Hey, don’t call me sir, my name is Arish. You can call me that.
These are the first words I heard from this man on my first day of job in the animation studio I worked for 10 years.
Man, those were the days. Past glory but it was for real.
I was damn excited because it was a Hollywood based studio and I always wanted to work on international projects, and I got an opportunity to get into one; after a 5-day test period.
In the studio, I found my first professional mentor—Arish Fyzee. Although, I had some years of experience before joining. But I never had any mentor as such. For the first time, I was interacting with someone having decades of international experience and finesse.
I think Arish has been working in the creative industry before I was born and he has done some fantastic work with people across the globe.
Many know him on this planet but I was fortunate to work with him day and night while the studio was being set-up. I used to stay in the studio itself and he was our boss.
After working with Arish, I came to know about visual story-telling in ways that I never could have imagined. He’s the only creative man whom I have never seen in anger; anytime in 10 years.
On the outside, he was our boss but on the inside, he still is a good friend. And he still calls me that when we meet.
And you know what?
He’s the man behind the team who made the dragon for GOT. Around 800 visual artists made this possible—in Mumbai—under his wings.
I remember many beautiful little moments of joy; like drinking beer with him in the studio.
You must be wondering what’s so great in that?
But it was at that time.
I had never seen anyone drinking beer with the founder of the studio in those days. And Arish was a big-man from Hollywood and I never thought that he would be such a simple and humble man to drink a beer with his employees.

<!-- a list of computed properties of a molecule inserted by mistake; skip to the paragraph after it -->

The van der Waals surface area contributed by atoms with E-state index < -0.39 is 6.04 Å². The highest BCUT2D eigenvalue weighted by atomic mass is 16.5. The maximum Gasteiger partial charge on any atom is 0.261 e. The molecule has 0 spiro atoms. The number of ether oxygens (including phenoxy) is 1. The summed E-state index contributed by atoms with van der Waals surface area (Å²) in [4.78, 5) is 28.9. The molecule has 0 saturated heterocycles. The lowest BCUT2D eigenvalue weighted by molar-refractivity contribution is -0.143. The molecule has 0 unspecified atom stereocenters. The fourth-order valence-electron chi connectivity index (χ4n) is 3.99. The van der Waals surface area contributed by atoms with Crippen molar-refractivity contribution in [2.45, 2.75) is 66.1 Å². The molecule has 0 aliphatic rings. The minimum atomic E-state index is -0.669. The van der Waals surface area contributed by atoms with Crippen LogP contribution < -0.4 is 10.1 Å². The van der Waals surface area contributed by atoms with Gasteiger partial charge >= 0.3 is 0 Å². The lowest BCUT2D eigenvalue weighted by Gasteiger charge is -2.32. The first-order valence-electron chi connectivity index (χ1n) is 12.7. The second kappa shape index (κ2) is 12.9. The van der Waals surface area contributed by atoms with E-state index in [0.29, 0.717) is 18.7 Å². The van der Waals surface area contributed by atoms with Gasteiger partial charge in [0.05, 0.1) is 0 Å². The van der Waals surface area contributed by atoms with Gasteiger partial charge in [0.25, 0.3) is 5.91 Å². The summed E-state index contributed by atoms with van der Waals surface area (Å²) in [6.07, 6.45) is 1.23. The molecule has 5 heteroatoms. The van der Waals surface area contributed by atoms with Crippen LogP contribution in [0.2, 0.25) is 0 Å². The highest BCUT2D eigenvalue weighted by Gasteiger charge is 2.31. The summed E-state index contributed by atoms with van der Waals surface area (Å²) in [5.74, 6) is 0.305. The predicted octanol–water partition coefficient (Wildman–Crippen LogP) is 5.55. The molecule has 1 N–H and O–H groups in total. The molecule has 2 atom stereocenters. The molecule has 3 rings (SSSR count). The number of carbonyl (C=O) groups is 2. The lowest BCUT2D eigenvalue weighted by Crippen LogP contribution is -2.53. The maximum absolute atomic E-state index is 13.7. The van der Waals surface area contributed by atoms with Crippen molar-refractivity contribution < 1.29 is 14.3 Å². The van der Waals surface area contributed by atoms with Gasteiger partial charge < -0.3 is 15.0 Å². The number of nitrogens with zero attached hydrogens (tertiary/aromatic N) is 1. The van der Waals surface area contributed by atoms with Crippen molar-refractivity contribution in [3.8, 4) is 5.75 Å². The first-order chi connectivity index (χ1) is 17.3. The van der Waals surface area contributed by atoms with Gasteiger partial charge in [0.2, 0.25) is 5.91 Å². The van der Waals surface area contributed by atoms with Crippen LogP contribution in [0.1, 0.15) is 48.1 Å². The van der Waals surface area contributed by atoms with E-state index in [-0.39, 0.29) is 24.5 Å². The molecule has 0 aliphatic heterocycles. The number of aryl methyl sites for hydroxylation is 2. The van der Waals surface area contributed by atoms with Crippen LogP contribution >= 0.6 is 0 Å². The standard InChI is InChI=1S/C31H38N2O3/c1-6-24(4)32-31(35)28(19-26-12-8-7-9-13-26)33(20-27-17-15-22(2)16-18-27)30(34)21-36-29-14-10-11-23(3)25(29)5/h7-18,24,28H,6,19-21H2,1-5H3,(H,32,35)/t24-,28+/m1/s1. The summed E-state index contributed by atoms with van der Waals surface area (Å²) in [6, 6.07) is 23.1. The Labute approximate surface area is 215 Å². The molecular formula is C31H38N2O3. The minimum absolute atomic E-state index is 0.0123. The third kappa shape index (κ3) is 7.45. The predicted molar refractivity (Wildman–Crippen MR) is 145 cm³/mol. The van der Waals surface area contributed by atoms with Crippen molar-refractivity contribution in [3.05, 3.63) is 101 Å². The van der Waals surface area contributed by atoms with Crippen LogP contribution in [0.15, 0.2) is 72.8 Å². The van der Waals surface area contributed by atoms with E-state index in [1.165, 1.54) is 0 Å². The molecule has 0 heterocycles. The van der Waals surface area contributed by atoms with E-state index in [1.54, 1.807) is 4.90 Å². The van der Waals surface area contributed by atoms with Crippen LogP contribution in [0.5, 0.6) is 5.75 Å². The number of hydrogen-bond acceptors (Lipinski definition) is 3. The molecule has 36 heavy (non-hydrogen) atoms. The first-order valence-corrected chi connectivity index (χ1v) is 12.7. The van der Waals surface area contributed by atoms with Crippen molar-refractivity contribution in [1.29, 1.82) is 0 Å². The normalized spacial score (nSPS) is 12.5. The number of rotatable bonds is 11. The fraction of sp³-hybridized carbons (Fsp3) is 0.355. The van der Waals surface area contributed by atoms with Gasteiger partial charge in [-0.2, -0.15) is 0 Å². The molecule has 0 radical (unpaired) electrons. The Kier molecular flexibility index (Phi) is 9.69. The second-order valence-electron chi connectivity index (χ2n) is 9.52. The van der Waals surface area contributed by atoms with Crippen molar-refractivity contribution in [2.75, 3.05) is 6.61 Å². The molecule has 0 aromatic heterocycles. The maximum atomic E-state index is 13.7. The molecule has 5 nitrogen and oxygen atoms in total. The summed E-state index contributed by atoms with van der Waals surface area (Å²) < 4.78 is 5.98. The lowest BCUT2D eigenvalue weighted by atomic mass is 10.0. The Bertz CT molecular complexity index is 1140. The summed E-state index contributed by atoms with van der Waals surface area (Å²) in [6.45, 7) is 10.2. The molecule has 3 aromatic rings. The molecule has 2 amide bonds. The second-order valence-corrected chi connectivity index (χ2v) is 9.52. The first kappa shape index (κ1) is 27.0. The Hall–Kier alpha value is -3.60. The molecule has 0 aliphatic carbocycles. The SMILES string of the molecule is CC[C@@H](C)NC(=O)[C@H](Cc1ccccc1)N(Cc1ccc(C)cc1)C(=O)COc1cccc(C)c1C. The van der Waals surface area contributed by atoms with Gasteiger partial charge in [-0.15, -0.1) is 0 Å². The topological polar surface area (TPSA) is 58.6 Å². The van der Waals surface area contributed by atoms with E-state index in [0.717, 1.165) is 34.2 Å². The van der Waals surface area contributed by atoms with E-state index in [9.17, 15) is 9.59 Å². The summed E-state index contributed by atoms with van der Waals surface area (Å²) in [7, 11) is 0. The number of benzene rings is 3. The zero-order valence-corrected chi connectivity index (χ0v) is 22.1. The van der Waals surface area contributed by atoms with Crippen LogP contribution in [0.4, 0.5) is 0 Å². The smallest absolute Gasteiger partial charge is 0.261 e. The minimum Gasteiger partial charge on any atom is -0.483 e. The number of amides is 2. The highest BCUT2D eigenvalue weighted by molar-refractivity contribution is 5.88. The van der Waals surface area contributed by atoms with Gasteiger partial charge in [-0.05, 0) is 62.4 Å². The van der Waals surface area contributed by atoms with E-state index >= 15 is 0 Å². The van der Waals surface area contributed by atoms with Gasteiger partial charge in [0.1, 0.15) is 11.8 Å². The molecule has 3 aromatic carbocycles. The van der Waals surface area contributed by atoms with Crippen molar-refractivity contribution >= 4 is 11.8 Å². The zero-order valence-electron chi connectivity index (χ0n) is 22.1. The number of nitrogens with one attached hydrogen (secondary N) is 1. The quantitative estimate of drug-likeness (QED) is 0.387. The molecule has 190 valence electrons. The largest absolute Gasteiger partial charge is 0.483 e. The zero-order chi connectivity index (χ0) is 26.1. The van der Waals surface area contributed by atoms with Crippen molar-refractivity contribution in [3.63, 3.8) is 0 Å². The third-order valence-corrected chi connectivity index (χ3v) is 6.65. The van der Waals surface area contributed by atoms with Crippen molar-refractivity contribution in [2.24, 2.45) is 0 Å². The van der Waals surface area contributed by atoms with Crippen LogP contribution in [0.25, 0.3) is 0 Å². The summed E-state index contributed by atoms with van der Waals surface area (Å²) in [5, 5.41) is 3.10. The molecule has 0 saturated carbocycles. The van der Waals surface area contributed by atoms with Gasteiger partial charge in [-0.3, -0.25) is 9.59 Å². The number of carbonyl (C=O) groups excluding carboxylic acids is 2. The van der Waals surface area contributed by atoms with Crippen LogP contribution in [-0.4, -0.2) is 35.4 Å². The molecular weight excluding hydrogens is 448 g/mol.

I was really scared but he made it so comfortable. Now, this is a quality of noblemen. They make life so easy for people around them.
But there’s more.
He’s a neighbor to Ratan Tata. For my foreign reader who doesn’t know who Ratan is, he’s the mega-industrialist and philanthropist of India. And Arish has been closely associated with the Tata family since childhood.
Once my toy was broken and I was feeling bad. JRD Tata called me to his workshop and fixed my toy personally.
Sometimes he tells me about some moments from past glory when we meet at some party. I really want to explore more of his personal experiences but he’s an extremely busy man.
I don’t think anyone gets his appointment nowadays. Luckily, I have taken his autograph.
In another incident, I was partying with the team in Mumbai’s popular revolving restaurant. We requested Arish to come to the venue for a while.
I was in touch with his driver and I went down to the reception to receive him. One staff was watching me and asked me if I needed any assistance. I just told him that I am waiting for our boss. He asked me his name.
As soon as I said the name, he panicked and told that he’s a regular member of the hotel and ran to make some arrangements. He came for a while, and together we had one of his favorite whiskey—Teacher’s.
This is his fame and grace.
He was always interested in visual story-telling and went to Canada to study further. Although coming from an elite family background, he did odd jobs to fund his education. and after graduation, he spent a whole year sailing—he and two school-mates built a 30-foot sailboat and sailed around the world.
Such is the story of a man who comes once in an era—the creative master and a magnanimously humble man.
I call him the युगपुरुष.
We’re not in touch nowadays but I send him birthday wished every year through electronic mail.
Elvis and Arish share the same birth-date.
My friend—Thank you so much for your thoughts and wishes. I am not sure I have the power to bring happiness to others, but if I can push people to discover their own happiness within them, I have done my part.
This is one response I got on my birthday message in 2008.